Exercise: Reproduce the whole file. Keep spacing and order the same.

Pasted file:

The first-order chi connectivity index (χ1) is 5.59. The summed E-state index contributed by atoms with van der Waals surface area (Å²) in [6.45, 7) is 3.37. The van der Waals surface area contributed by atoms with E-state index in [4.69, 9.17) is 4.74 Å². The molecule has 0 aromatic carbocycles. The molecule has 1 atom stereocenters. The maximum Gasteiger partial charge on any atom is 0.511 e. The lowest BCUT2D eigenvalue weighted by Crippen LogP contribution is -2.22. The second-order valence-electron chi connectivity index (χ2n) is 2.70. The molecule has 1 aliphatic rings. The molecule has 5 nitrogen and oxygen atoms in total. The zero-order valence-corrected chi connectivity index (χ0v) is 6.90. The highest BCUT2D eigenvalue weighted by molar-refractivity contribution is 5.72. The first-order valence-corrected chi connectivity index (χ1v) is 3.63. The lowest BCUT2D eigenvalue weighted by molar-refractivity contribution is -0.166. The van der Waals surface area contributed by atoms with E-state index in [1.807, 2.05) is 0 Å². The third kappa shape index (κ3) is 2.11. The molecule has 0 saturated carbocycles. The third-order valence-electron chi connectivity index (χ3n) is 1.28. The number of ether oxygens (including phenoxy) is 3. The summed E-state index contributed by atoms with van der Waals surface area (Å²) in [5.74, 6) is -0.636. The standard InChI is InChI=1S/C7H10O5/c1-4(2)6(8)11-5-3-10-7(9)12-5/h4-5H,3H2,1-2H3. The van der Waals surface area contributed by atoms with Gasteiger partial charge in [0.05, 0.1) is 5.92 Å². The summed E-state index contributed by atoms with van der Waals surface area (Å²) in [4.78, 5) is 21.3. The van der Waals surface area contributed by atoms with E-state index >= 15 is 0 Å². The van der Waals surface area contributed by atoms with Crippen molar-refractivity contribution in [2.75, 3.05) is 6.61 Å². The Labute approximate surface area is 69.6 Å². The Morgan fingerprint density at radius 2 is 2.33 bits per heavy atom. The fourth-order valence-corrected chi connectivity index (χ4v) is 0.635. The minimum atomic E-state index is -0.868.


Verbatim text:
The first-order chi connectivity index (χ1) is 5.59. The summed E-state index contributed by atoms with van der Waals surface area (Å²) in [6.45, 7) is 3.37. The van der Waals surface area contributed by atoms with E-state index in [4.69, 9.17) is 4.74 Å². The molecule has 0 aromatic carbocycles. The molecule has 1 atom stereocenters. The maximum Gasteiger partial charge on any atom is 0.511 e. The lowest BCUT2D eigenvalue weighted by Crippen LogP contribution is -2.22. The second-order valence-electron chi connectivity index (χ2n) is 2.70. The molecule has 1 aliphatic rings. The molecule has 5 nitrogen and oxygen atoms in total. The zero-order valence-corrected chi connectivity index (χ0v) is 6.90. The highest BCUT2D eigenvalue weighted by molar-refractivity contribution is 5.72. The first-order valence-corrected chi connectivity index (χ1v) is 3.63. The lowest BCUT2D eigenvalue weighted by molar-refractivity contribution is -0.166. The van der Waals surface area contributed by atoms with E-state index in [1.807, 2.05) is 0 Å². The third kappa shape index (κ3) is 2.11. The molecule has 0 saturated carbocycles. The third-order valence-electron chi connectivity index (χ3n) is 1.28. The number of ether oxygens (including phenoxy) is 3. The summed E-state index contributed by atoms with van der Waals surface area (Å²) in [5.74, 6) is -0.636. The standard InChI is InChI=1S/C7H10O5/c1-4(2)6(8)11-5-3-10-7(9)12-5/h4-5H,3H2,1-2H3. The van der Waals surface area contributed by atoms with Gasteiger partial charge in [0.05, 0.1) is 5.92 Å². The summed E-state index contributed by atoms with van der Waals surface area (Å²) in [4.78, 5) is 21.3. The van der Waals surface area contributed by atoms with E-state index >= 15 is 0 Å². The van der Waals surface area contributed by atoms with Crippen molar-refractivity contribution in [2.75, 3.05) is 6.61 Å². The Labute approximate surface area is 69.6 Å². The Morgan fingerprint density at radius 2 is 2.33 bits per heavy atom. The fourth-order valence-corrected chi connectivity index (χ4v) is 0.635. The minimum atomic E-state index is -0.868.